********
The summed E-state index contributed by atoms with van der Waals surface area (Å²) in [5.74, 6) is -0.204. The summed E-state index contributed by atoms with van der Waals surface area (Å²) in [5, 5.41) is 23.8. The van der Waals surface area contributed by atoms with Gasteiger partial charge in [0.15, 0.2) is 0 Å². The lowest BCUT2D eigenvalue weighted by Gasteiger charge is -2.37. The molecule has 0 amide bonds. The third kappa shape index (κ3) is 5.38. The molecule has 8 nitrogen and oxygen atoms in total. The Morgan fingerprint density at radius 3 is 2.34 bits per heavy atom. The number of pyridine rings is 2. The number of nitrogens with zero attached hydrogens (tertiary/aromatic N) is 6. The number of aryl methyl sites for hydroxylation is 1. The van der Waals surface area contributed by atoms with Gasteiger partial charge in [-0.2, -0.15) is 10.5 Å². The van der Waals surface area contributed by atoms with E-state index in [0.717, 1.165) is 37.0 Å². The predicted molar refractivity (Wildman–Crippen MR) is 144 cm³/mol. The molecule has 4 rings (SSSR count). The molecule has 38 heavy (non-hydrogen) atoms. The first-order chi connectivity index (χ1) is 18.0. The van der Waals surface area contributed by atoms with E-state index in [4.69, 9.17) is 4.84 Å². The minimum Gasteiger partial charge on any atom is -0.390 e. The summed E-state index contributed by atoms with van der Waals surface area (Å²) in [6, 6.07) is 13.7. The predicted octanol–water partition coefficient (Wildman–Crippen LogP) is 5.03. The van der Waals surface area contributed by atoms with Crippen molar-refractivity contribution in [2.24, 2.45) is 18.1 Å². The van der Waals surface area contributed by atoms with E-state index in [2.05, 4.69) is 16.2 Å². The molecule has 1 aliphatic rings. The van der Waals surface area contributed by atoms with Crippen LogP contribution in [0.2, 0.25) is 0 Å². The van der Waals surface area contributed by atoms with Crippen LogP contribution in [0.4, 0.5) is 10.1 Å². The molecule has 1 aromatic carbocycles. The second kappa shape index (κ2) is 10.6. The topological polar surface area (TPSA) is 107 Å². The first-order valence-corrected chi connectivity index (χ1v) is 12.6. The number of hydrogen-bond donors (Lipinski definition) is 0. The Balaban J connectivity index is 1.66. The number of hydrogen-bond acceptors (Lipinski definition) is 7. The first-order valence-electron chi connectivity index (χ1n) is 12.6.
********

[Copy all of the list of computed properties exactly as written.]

The summed E-state index contributed by atoms with van der Waals surface area (Å²) in [5.74, 6) is -0.204. The summed E-state index contributed by atoms with van der Waals surface area (Å²) in [5, 5.41) is 23.8. The van der Waals surface area contributed by atoms with Gasteiger partial charge in [0.15, 0.2) is 0 Å². The lowest BCUT2D eigenvalue weighted by Gasteiger charge is -2.37. The molecule has 0 amide bonds. The third kappa shape index (κ3) is 5.38. The molecule has 8 nitrogen and oxygen atoms in total. The Morgan fingerprint density at radius 3 is 2.34 bits per heavy atom. The number of pyridine rings is 2. The number of nitrogens with zero attached hydrogens (tertiary/aromatic N) is 6. The number of aryl methyl sites for hydroxylation is 1. The van der Waals surface area contributed by atoms with Gasteiger partial charge in [-0.2, -0.15) is 10.5 Å². The van der Waals surface area contributed by atoms with E-state index in [0.717, 1.165) is 37.0 Å². The predicted molar refractivity (Wildman–Crippen MR) is 144 cm³/mol. The molecule has 4 rings (SSSR count). The molecule has 38 heavy (non-hydrogen) atoms. The first-order chi connectivity index (χ1) is 18.0. The van der Waals surface area contributed by atoms with E-state index in [4.69, 9.17) is 4.84 Å². The minimum Gasteiger partial charge on any atom is -0.390 e. The summed E-state index contributed by atoms with van der Waals surface area (Å²) in [6, 6.07) is 13.7. The predicted octanol–water partition coefficient (Wildman–Crippen LogP) is 5.03. The van der Waals surface area contributed by atoms with Crippen molar-refractivity contribution in [2.24, 2.45) is 18.1 Å². The van der Waals surface area contributed by atoms with E-state index in [2.05, 4.69) is 16.2 Å². The molecule has 1 aliphatic rings. The van der Waals surface area contributed by atoms with Crippen LogP contribution in [0.2, 0.25) is 0 Å². The van der Waals surface area contributed by atoms with Crippen LogP contribution in [0.4, 0.5) is 10.1 Å². The molecule has 1 aromatic carbocycles. The second kappa shape index (κ2) is 10.6. The topological polar surface area (TPSA) is 107 Å². The first-order valence-corrected chi connectivity index (χ1v) is 12.6. The number of hydrogen-bond donors (Lipinski definition) is 0. The Balaban J connectivity index is 1.66. The number of hydrogen-bond acceptors (Lipinski definition) is 7. The first-order valence-electron chi connectivity index (χ1n) is 12.6.